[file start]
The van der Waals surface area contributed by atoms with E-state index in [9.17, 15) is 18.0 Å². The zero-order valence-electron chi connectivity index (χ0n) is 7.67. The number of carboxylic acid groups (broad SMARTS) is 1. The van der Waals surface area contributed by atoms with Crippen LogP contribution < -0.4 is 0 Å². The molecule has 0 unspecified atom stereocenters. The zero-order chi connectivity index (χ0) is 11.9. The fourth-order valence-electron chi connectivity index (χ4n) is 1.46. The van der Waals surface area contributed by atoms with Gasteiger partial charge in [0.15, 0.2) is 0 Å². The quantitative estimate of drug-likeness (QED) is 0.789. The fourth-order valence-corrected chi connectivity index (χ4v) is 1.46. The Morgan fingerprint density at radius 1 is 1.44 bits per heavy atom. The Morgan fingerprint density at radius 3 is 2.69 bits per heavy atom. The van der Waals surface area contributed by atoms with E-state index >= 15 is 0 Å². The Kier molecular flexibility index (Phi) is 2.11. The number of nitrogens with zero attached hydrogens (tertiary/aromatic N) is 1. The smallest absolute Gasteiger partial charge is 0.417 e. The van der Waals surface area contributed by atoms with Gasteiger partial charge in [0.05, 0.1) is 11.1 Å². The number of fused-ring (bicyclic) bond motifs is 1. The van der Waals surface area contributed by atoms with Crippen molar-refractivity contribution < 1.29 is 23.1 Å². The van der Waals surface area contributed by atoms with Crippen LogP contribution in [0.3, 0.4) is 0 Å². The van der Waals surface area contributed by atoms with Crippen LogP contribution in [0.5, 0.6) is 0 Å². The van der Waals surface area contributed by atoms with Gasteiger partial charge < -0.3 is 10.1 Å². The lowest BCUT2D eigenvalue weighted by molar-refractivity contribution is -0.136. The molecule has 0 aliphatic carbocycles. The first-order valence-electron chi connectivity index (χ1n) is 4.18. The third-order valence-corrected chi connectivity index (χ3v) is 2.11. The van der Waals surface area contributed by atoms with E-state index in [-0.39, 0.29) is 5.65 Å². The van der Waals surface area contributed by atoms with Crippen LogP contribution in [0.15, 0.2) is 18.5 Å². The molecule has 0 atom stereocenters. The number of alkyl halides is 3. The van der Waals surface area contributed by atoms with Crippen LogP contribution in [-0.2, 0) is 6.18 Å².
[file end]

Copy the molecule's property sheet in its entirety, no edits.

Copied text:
The van der Waals surface area contributed by atoms with E-state index in [9.17, 15) is 18.0 Å². The zero-order valence-electron chi connectivity index (χ0n) is 7.67. The number of carboxylic acid groups (broad SMARTS) is 1. The van der Waals surface area contributed by atoms with Crippen LogP contribution < -0.4 is 0 Å². The molecule has 0 unspecified atom stereocenters. The zero-order chi connectivity index (χ0) is 11.9. The fourth-order valence-electron chi connectivity index (χ4n) is 1.46. The van der Waals surface area contributed by atoms with Gasteiger partial charge in [0.15, 0.2) is 0 Å². The quantitative estimate of drug-likeness (QED) is 0.789. The fourth-order valence-corrected chi connectivity index (χ4v) is 1.46. The Morgan fingerprint density at radius 1 is 1.44 bits per heavy atom. The Morgan fingerprint density at radius 3 is 2.69 bits per heavy atom. The van der Waals surface area contributed by atoms with E-state index >= 15 is 0 Å². The Kier molecular flexibility index (Phi) is 2.11. The number of nitrogens with zero attached hydrogens (tertiary/aromatic N) is 1. The smallest absolute Gasteiger partial charge is 0.417 e. The van der Waals surface area contributed by atoms with Gasteiger partial charge in [0.05, 0.1) is 11.1 Å². The number of fused-ring (bicyclic) bond motifs is 1. The van der Waals surface area contributed by atoms with Crippen molar-refractivity contribution < 1.29 is 23.1 Å². The van der Waals surface area contributed by atoms with Crippen LogP contribution in [0.3, 0.4) is 0 Å². The van der Waals surface area contributed by atoms with Crippen LogP contribution in [0.5, 0.6) is 0 Å². The van der Waals surface area contributed by atoms with Gasteiger partial charge < -0.3 is 10.1 Å². The lowest BCUT2D eigenvalue weighted by molar-refractivity contribution is -0.136. The molecule has 0 aliphatic carbocycles. The first-order valence-electron chi connectivity index (χ1n) is 4.18. The third-order valence-corrected chi connectivity index (χ3v) is 2.11. The van der Waals surface area contributed by atoms with E-state index in [-0.39, 0.29) is 5.65 Å². The van der Waals surface area contributed by atoms with Crippen LogP contribution in [0.15, 0.2) is 18.5 Å². The molecule has 0 atom stereocenters. The number of alkyl halides is 3. The van der Waals surface area contributed by atoms with Crippen LogP contribution in [-0.2, 0) is 6.18 Å².